Proposed Rules on Insurance Companies Questioned

Analysts at the Competitive Enterprise Institute raised questions about new proposals to impose national regulation on a broad range of insurance companies.
In legislation slated to be introduced later this month, House members Ed Royce (R-CA) and Melissa Bean (D-IL) will propose a national system intended to modernize insurance regulations around the country.
Under the proposed “National Insurance Consumer Protection and Regulatory Modernization Act,” the federal government would gain vast new powers to oversee the solvency and stability of insurers. Small insurers would remain regulated at the state level but larger insurers judged to pose potential “systemic risk” would face a mandate to submit to federal regulation. Nationally regulated insurers would still have to participate in state residual market mechanisms and pay state taxes. In addition, the federal government would open insurance oversight offices in all fifty states. The legislation would also allow insurers to charge actuarially indicated rates throughout the country without burdensome, stability enhancing regulation by state authorities.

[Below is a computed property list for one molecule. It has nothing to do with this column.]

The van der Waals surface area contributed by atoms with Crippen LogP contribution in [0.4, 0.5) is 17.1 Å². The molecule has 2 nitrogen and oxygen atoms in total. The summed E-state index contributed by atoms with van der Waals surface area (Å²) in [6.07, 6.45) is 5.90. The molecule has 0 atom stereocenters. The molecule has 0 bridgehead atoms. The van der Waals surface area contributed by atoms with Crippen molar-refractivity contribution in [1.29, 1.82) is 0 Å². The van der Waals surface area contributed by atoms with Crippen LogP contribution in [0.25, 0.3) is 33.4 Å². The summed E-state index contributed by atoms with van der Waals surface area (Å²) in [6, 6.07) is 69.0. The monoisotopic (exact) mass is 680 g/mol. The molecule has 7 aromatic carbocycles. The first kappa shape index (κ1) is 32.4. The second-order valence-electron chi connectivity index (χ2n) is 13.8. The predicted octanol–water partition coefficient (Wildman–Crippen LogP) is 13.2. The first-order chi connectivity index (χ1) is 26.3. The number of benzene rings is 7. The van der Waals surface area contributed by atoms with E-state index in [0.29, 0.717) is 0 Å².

“This is not the same thing as the optional federal charter I’ve long supported. It’s not optional, it’s not really federal, and there’s no clear charter,” says CEI Senior Fellow Eli Lehrer. “I wish the proposal went further but, mostly, it still moves things in the right direction.”
CEI is a free-market think tank.



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